The government has taken legal advice about banning Geert Wilders’ short anti-Koran film, the Telegraaf reports on Monday, quoting sources close to the cabinet.
The paper says that the government’s legal officials told ministers that going to court ‘need not be entirely hopeless’ because of the danger to national security and public order the film could provoke.
Although the cabinet rejected the idea of trying to ban the film during Friday’s ministerial meeting, the idea has not yet been thrown out, sources told the paper.
However, the cabinet is divided on the issue and Labour ministers in particular are totally opposed to a ban, the paper says.
On Sunday, Nato leader Jaap de Hoop Scheffer, a former Dutch foreign minister, told a tv programme he too was concerned about the likely effect of Wilders’ 15-minute film. He said he is especially worried about the possible consequences for the 50,000 Nato troops in Afghanistan.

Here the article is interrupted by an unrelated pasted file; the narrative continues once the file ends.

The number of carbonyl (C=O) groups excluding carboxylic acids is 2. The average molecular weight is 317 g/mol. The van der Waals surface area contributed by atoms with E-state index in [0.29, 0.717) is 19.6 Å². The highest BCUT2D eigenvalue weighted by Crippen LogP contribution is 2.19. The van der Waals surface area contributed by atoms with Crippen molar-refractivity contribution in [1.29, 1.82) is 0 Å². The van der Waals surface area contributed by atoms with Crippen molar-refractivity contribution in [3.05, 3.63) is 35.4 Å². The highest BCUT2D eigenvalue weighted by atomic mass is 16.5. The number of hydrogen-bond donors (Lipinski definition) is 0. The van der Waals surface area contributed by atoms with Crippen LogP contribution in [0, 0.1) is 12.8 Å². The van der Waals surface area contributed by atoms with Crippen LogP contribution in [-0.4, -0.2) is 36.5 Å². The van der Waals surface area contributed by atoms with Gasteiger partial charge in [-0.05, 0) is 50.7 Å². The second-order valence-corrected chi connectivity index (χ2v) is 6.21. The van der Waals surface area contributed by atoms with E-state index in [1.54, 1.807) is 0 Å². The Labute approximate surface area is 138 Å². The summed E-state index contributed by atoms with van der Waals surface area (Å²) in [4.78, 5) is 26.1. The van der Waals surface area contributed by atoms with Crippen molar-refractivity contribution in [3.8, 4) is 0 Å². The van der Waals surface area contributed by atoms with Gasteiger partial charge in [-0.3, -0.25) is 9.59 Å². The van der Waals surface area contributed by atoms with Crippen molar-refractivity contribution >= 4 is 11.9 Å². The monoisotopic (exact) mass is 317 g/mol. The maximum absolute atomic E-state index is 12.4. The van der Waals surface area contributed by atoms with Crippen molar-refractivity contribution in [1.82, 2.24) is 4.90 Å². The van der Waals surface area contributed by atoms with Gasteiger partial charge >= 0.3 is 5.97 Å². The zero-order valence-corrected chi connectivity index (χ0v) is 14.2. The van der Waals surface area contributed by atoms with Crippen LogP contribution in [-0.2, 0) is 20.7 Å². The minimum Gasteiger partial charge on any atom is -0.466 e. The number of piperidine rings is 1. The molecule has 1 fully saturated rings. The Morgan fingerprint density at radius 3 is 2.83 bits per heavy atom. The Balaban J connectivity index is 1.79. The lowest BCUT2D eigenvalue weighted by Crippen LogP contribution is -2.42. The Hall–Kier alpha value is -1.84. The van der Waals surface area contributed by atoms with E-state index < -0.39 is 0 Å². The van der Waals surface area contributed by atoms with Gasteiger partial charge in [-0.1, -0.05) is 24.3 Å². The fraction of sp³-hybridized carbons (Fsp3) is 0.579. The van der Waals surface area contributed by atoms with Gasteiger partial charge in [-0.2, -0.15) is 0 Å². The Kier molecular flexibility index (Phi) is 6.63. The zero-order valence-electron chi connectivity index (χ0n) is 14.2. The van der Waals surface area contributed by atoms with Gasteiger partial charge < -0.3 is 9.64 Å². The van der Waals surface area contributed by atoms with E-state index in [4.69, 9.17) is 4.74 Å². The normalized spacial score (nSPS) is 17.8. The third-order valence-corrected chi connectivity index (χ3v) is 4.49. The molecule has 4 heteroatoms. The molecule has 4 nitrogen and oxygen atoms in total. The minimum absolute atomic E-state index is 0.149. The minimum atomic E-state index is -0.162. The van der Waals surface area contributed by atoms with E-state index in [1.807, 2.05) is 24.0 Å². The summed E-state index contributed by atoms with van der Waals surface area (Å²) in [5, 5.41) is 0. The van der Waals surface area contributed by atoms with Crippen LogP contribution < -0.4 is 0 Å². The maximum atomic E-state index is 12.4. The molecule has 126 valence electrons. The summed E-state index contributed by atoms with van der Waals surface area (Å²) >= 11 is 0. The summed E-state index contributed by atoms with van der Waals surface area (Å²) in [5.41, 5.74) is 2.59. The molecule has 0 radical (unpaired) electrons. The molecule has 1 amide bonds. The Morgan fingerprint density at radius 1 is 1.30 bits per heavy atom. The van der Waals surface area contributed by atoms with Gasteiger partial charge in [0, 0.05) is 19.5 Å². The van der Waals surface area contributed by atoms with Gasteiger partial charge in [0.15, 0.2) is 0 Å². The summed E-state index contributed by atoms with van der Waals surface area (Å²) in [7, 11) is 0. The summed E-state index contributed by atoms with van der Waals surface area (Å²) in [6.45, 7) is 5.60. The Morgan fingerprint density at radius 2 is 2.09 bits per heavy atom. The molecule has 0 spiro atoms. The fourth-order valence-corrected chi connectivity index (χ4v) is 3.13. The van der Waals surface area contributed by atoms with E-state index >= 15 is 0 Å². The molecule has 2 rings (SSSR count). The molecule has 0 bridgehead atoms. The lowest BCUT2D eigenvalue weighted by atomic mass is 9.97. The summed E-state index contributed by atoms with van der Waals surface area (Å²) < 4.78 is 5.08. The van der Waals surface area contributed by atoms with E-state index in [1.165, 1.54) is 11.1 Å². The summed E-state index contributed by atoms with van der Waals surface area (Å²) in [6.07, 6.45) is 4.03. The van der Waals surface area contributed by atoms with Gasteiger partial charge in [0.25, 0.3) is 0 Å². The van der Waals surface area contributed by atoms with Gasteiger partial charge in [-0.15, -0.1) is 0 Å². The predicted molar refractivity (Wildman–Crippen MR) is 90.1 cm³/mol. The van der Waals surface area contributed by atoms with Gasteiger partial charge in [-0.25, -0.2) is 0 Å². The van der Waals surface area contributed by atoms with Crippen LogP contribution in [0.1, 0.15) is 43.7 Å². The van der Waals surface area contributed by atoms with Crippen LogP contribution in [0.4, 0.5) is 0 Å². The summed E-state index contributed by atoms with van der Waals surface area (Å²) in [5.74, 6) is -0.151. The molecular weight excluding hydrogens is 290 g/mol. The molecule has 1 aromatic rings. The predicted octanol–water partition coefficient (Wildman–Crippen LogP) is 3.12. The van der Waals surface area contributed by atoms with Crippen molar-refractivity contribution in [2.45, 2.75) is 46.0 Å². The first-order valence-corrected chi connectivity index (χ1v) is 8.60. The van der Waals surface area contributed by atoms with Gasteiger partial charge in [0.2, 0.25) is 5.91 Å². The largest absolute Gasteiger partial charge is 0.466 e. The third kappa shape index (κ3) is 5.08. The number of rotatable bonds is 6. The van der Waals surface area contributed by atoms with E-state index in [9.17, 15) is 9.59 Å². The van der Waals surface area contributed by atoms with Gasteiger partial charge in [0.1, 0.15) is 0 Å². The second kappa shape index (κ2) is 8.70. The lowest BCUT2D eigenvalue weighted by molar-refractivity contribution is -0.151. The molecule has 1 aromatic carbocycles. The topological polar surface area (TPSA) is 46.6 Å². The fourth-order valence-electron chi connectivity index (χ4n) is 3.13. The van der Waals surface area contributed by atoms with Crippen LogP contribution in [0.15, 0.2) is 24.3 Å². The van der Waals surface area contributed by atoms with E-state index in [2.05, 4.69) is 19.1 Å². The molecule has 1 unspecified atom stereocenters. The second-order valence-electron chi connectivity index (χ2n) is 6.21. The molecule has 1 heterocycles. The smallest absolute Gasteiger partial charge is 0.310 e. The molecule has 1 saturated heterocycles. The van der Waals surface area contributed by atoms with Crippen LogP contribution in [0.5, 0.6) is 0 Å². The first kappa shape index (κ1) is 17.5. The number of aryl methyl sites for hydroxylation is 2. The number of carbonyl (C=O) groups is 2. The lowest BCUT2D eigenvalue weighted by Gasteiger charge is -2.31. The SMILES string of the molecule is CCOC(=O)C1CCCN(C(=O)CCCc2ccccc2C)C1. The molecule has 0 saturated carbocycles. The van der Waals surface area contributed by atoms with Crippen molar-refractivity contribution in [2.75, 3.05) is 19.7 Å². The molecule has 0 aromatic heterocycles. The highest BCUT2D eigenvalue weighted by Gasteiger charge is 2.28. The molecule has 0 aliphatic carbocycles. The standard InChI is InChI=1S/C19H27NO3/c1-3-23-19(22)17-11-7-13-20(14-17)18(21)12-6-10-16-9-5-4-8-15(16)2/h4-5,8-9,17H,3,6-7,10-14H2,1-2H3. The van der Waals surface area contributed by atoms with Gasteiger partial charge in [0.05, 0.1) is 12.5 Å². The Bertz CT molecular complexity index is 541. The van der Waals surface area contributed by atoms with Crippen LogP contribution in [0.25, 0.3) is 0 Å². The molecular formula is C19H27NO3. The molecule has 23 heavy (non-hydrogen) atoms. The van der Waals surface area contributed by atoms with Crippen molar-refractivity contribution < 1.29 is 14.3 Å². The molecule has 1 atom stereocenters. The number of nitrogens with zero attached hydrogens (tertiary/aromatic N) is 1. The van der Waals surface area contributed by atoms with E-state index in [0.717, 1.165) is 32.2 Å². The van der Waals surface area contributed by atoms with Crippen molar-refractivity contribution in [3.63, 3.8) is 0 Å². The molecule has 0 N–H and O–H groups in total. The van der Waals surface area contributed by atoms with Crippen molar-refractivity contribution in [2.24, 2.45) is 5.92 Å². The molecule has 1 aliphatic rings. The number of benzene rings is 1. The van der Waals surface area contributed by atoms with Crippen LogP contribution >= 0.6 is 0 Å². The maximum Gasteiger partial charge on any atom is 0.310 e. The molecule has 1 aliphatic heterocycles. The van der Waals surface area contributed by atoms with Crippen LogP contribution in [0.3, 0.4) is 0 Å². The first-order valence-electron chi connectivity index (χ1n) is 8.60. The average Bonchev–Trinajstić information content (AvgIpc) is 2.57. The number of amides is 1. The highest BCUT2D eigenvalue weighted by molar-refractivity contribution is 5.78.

On Sunday around 800 demonstrators in northern Afghanistan took to the streets to protest against the ‘insult’ to Islam by Danish newspapers and the planned film by Wilders, report various news agencies.
On Friday prime minister Jan Peter Balkenende urged Wilders (who heads the anti-immigration PVV party) to carefully consider the consquences of broadcasting his film which Wilders says aims to prove that the Koran is a fascist book which encourages murder and violence.
While stopping short of asking Wilders not to release the film, Balkenende said he was seriously worried about the effect it could have on Dutch citizens, soldiers and companies.
‘It is our duty to point this out to Mr Wilders. That is why we are publicly speaking out,’ Balkenende said after the weekly cabinet meeting.
‘We have a duty to make clear to everyone that the methods and thoughts of one MP do not correspond to those of the government.’
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